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News - 28 February 2013

Ofsted chief Sir Michael Wilshaw wants paid governors

Ofsted's chief inspector, Sir Michael Wilshaw, says he wants some school governors in England to be paid and to provide more professional leadership, and has attacked governors who are "ill-informed" and "not able to make good decisions".

In a speech on Wednesday, Sir Michael said weaknesses in leadership, including governing bodies, were a common problem among the 6,000 schools rated less than good.

The Ofsted chief is set to launch the School Data Dashboard to provide information for an estimated 300,000 school governors. This data, also available to the public, will provide key information about the performance of every state primary and secondary school. Sir Michael says this will make sure that governors understand their schools' strengths and weaknesses.

A large majority of school governors are unpaid volunteers from the local community.

Emma Knights, chief executive of the National Governors' Association says they oppose paying governors. "Governors can do a professional businesslike job without being paid."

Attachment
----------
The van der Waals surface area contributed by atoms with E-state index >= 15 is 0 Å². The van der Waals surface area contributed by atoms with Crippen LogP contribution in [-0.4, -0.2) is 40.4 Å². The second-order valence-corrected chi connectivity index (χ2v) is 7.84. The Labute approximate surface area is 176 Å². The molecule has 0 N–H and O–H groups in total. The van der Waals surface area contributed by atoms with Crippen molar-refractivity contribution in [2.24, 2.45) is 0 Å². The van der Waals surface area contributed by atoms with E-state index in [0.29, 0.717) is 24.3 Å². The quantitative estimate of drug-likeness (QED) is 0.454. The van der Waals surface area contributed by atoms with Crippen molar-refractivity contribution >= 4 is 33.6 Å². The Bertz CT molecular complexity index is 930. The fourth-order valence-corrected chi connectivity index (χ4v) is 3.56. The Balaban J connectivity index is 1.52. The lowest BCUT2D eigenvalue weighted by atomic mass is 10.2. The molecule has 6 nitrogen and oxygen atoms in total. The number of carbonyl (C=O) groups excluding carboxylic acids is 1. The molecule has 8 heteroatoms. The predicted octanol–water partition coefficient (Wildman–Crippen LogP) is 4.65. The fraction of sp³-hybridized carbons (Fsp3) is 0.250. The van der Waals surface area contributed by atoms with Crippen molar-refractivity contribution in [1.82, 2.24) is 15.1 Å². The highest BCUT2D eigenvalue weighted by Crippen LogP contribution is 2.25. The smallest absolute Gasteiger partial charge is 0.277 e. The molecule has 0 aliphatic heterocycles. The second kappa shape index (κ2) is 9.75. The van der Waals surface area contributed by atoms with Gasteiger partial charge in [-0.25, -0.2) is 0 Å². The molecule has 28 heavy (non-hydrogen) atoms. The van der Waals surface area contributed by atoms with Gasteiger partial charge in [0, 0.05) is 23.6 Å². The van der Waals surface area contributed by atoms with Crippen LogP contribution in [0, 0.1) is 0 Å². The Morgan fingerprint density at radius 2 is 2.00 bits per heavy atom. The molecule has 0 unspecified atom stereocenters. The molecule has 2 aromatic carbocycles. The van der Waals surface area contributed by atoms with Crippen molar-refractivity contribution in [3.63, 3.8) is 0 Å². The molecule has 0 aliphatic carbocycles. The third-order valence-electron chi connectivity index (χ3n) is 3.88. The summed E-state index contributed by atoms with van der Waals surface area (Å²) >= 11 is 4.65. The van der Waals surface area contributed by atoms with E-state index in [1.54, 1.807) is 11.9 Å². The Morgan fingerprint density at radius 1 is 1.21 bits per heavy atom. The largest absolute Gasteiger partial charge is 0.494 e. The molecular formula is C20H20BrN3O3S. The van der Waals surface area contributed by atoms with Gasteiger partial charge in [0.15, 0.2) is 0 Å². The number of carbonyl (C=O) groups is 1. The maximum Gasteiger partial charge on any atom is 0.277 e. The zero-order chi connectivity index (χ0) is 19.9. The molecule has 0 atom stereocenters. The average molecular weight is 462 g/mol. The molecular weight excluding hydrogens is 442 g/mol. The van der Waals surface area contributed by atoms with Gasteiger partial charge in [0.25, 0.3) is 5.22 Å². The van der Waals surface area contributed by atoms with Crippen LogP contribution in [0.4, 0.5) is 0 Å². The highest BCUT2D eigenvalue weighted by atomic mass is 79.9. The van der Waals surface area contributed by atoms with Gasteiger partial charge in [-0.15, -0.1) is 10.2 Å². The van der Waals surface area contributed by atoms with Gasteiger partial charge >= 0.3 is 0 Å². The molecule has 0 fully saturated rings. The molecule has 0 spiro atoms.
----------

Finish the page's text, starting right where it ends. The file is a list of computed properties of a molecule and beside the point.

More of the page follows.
An Ofsted spokeswoman said that offering incentives might attract talented governors to very challenging schools. This could be "more than just expenses", she said.

But Ms Knights said that volunteering was an important part of the ethos of parents and the community supporting local schools.

Peter Ham Auditor and Head of Schools and Charities at ABDS comments:
“There are already provisions for paying governors in certain circumstances, such as where temporary governing bodies are installed to turn around a failing school.”

If you need any help and advice with Free School, Academy Schools or Independent Schools, contact Lavinia Newman or Peter Ham now to discuss how ABDS can help bring their experience to these matters.

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